The tech sector seems ripe with opportunities for investors. Since the recession of 2008–2009, tech stocks have outperformed the broader stock market, notes Brad Sorensen, managing director of market and sector analysis at the Schwab Center for Financial Research. Looking ahead, Brad believes the tech sector has the potential to continue to outperform over the next three to five years. Let’s take a look at the factors that are bolstering tech stocks—and where attractive options may be for investors now.
First, if you’re looking to expand your portfolio of IT stocks, it’s important to look beyond the marquee names and consider companies that may have lower profiles but serve critical, high-growth needs, such as B2B software-as-a-service providers and telecom equipment manufacturers, Brad notes. Many companies in the technology ecosystem fly under the radar of the news media, but because they provide essential components for enterprise technology systems, these tech stocks can offer growth opportunities for investors.
Tech stocks offer some key advantages for investors: stronger balance sheets now, as compared with the days of the dot-com bubble, and increased demand from businesses and consumers. “Many technology companies today have low debt and high cash reserves,” says Brad. Also, he notes, during and following the recession many companies underinvested in technology—and are now making significant upgrades to improve productivity and protect their data. When expanding or rebalancing your holdings, focus on companies with strong business models and cash flows.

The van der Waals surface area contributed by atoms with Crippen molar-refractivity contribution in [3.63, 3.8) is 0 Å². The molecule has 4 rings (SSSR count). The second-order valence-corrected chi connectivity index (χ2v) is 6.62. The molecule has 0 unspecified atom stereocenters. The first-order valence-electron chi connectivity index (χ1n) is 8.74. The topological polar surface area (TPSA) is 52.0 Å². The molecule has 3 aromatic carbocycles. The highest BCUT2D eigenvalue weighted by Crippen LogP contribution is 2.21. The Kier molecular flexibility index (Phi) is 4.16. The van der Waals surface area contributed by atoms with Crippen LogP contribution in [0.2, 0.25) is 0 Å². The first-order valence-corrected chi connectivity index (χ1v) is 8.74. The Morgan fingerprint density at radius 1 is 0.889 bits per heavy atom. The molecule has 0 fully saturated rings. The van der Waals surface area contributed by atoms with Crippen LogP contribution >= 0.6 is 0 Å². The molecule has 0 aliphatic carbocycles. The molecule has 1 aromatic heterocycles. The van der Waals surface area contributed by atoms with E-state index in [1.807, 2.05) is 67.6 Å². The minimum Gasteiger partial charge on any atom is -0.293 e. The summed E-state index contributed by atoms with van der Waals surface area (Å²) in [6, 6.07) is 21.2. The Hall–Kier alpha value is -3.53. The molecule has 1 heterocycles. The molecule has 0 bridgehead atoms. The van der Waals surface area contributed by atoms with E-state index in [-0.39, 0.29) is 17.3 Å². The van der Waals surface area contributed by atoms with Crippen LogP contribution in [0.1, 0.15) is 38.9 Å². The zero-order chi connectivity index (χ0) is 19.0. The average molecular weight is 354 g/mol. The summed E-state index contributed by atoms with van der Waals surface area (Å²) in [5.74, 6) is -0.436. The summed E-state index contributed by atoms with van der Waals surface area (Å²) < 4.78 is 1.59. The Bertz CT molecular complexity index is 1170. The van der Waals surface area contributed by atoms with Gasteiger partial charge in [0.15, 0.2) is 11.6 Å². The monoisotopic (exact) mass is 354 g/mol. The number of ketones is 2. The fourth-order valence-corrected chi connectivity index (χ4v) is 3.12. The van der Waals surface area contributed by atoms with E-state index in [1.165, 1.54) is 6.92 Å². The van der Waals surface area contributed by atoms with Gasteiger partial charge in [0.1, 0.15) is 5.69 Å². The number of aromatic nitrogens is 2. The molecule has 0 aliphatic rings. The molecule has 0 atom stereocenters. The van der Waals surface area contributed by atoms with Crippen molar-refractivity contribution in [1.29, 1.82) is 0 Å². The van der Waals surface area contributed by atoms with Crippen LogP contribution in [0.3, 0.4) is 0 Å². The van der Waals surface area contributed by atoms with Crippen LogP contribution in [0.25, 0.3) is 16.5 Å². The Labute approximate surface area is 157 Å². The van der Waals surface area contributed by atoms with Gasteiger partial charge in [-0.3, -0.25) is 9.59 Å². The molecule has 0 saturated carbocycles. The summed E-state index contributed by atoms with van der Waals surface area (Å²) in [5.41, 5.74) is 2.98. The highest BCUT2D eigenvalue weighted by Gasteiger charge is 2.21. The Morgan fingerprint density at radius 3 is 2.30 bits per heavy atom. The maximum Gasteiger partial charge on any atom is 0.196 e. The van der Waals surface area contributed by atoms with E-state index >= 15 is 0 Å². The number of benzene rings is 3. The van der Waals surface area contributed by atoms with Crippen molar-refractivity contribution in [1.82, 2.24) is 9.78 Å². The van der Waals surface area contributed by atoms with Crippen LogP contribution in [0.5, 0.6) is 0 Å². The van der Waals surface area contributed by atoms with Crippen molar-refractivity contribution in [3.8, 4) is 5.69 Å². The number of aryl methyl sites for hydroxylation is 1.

“Business consumers are shifting from hardware and more toward software and services that can create greater efficiencies,” says Peter Wahlstrom, director of equity research, global technology, media and telecom at Morningstar. In particular, providers of social, mobile, analytics and cloud (SMAC) software and services are increasingly in demand. The number of networked and mobile devices alone has more than doubled to 15 billion over the past five years, according to Gartner research. Software as a service—subscription-based software for which users pay a monthly fee, rather than a onetime installation charge—is also growing.
It wasn’t so long ago that businesses could get by using mere spreadsheets to analyze their data. But as digital advances have increased customer contact, the amount of data that companies collect and store has risen dramatically. Today, companies interact with customers through phone calls, online chats, social media posts and more—and are using sophisticated software to help them analyze the resulting trove of information, says Brad.
- To read more about the information technology sector, visit Schwab Sector Views.
- Use the Schwab Stock Screener or Mutual Fund Screener to help evaluate opportunities in the tech sector.
- Find a Schwab Financial Consultant near you for personalized sector guidance.